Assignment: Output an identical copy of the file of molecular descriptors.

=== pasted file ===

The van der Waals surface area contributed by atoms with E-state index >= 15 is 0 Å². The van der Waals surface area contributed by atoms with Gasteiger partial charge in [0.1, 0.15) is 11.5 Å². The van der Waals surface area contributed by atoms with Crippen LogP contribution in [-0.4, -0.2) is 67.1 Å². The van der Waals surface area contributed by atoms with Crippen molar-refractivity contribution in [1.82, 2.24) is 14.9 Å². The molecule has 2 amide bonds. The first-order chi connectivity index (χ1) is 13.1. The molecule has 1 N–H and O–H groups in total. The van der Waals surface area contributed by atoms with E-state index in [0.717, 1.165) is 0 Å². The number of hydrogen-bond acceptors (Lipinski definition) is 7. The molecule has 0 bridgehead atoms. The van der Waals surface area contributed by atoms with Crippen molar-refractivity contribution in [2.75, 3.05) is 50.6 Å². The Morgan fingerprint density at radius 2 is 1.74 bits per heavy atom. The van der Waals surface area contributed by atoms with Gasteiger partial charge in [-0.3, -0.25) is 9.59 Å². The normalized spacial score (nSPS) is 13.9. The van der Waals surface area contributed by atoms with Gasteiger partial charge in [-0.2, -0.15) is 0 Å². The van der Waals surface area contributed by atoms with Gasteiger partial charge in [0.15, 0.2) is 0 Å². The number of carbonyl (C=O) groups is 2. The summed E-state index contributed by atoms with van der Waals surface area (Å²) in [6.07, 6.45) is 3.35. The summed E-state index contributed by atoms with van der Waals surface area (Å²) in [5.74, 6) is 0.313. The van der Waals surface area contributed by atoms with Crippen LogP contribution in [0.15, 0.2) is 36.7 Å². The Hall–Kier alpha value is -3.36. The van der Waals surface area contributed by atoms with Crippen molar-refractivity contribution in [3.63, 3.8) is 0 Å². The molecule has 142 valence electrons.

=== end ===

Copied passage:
The van der Waals surface area contributed by atoms with E-state index >= 15 is 0 Å². The van der Waals surface area contributed by atoms with Gasteiger partial charge in [0.1, 0.15) is 11.5 Å². The van der Waals surface area contributed by atoms with Crippen LogP contribution in [-0.4, -0.2) is 67.1 Å². The van der Waals surface area contributed by atoms with Crippen molar-refractivity contribution in [1.82, 2.24) is 14.9 Å². The molecule has 2 amide bonds. The first-order chi connectivity index (χ1) is 13.1. The molecule has 1 N–H and O–H groups in total. The van der Waals surface area contributed by atoms with E-state index in [0.717, 1.165) is 0 Å². The number of hydrogen-bond acceptors (Lipinski definition) is 7. The molecule has 0 bridgehead atoms. The van der Waals surface area contributed by atoms with Crippen molar-refractivity contribution in [2.75, 3.05) is 50.6 Å². The Morgan fingerprint density at radius 2 is 1.74 bits per heavy atom. The van der Waals surface area contributed by atoms with Gasteiger partial charge in [-0.3, -0.25) is 9.59 Å². The normalized spacial score (nSPS) is 13.9. The van der Waals surface area contributed by atoms with Gasteiger partial charge in [-0.2, -0.15) is 0 Å². The van der Waals surface area contributed by atoms with Gasteiger partial charge in [0.15, 0.2) is 0 Å². The number of carbonyl (C=O) groups is 2. The summed E-state index contributed by atoms with van der Waals surface area (Å²) in [6.07, 6.45) is 3.35. The summed E-state index contributed by atoms with van der Waals surface area (Å²) in [5.74, 6) is 0.313. The van der Waals surface area contributed by atoms with Crippen LogP contribution in [0.15, 0.2) is 36.7 Å². The Hall–Kier alpha value is -3.36. The van der Waals surface area contributed by atoms with Crippen molar-refractivity contribution in [3.63, 3.8) is 0 Å². The molecule has 142 valence electrons.